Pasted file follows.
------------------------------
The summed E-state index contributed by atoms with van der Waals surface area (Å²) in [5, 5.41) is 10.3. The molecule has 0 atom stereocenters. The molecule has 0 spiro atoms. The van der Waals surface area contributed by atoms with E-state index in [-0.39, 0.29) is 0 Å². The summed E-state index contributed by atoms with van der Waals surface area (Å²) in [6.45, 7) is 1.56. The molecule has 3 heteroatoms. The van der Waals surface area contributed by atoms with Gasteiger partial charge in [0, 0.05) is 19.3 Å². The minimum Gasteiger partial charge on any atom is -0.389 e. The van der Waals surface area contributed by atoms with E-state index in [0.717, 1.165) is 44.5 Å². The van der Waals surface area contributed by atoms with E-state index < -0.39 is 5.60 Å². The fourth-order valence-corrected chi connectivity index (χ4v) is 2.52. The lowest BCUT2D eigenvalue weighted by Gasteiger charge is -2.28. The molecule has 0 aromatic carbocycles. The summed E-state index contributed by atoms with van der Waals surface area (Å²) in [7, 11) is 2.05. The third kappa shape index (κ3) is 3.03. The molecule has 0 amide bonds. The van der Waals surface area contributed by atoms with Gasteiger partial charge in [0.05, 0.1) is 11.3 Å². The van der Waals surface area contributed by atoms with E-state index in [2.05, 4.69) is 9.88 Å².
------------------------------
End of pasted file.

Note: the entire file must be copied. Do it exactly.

The summed E-state index contributed by atoms with van der Waals surface area (Å²) in [5, 5.41) is 10.3. The molecule has 0 atom stereocenters. The molecule has 0 spiro atoms. The van der Waals surface area contributed by atoms with E-state index in [-0.39, 0.29) is 0 Å². The summed E-state index contributed by atoms with van der Waals surface area (Å²) in [6.45, 7) is 1.56. The molecule has 3 heteroatoms. The van der Waals surface area contributed by atoms with Gasteiger partial charge in [0, 0.05) is 19.3 Å². The minimum Gasteiger partial charge on any atom is -0.389 e. The van der Waals surface area contributed by atoms with E-state index in [0.717, 1.165) is 44.5 Å². The van der Waals surface area contributed by atoms with E-state index < -0.39 is 5.60 Å². The fourth-order valence-corrected chi connectivity index (χ4v) is 2.52. The lowest BCUT2D eigenvalue weighted by Gasteiger charge is -2.28. The molecule has 0 aromatic carbocycles. The summed E-state index contributed by atoms with van der Waals surface area (Å²) in [7, 11) is 2.05. The third kappa shape index (κ3) is 3.03. The molecule has 0 amide bonds. The van der Waals surface area contributed by atoms with Gasteiger partial charge in [0.05, 0.1) is 11.3 Å². The van der Waals surface area contributed by atoms with E-state index in [2.05, 4.69) is 9.88 Å².